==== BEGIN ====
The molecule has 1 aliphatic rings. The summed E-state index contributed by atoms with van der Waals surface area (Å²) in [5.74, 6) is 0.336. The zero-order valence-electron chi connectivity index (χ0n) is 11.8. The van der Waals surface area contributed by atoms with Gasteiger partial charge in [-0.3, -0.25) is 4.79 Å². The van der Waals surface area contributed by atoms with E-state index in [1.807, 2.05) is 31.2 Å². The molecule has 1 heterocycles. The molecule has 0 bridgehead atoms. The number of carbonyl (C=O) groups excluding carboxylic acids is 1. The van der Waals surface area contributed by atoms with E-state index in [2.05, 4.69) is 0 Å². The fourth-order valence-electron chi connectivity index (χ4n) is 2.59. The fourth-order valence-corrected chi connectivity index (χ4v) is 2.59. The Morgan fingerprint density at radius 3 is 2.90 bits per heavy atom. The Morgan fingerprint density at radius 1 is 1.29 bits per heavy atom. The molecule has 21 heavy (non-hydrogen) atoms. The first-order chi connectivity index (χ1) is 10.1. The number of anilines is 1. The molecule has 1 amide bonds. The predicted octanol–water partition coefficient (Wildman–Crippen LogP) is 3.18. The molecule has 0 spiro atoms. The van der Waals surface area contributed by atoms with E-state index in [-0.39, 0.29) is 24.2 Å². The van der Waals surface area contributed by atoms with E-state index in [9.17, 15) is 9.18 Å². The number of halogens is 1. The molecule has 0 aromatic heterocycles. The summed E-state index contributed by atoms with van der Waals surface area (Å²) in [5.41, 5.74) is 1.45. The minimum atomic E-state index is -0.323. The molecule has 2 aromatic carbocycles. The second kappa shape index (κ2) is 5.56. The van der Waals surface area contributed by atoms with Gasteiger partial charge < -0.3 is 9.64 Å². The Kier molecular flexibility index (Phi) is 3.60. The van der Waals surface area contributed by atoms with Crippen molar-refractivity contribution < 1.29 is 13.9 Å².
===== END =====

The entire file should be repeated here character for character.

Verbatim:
The molecule has 1 aliphatic rings. The summed E-state index contributed by atoms with van der Waals surface area (Å²) in [5.74, 6) is 0.336. The zero-order valence-electron chi connectivity index (χ0n) is 11.8. The van der Waals surface area contributed by atoms with Gasteiger partial charge in [-0.3, -0.25) is 4.79 Å². The van der Waals surface area contributed by atoms with E-state index in [1.807, 2.05) is 31.2 Å². The molecule has 1 heterocycles. The molecule has 0 bridgehead atoms. The number of carbonyl (C=O) groups excluding carboxylic acids is 1. The van der Waals surface area contributed by atoms with E-state index in [2.05, 4.69) is 0 Å². The fourth-order valence-electron chi connectivity index (χ4n) is 2.59. The fourth-order valence-corrected chi connectivity index (χ4v) is 2.59. The Morgan fingerprint density at radius 3 is 2.90 bits per heavy atom. The Morgan fingerprint density at radius 1 is 1.29 bits per heavy atom. The molecule has 21 heavy (non-hydrogen) atoms. The first-order chi connectivity index (χ1) is 10.1. The number of anilines is 1. The molecule has 1 amide bonds. The predicted octanol–water partition coefficient (Wildman–Crippen LogP) is 3.18. The molecule has 0 spiro atoms. The van der Waals surface area contributed by atoms with E-state index in [-0.39, 0.29) is 24.2 Å². The van der Waals surface area contributed by atoms with E-state index in [9.17, 15) is 9.18 Å². The number of halogens is 1. The molecule has 0 aromatic heterocycles. The summed E-state index contributed by atoms with van der Waals surface area (Å²) in [5.41, 5.74) is 1.45. The minimum atomic E-state index is -0.323. The molecule has 2 aromatic carbocycles. The second kappa shape index (κ2) is 5.56. The van der Waals surface area contributed by atoms with Gasteiger partial charge < -0.3 is 9.64 Å². The Kier molecular flexibility index (Phi) is 3.60. The van der Waals surface area contributed by atoms with Crippen molar-refractivity contribution < 1.29 is 13.9 Å².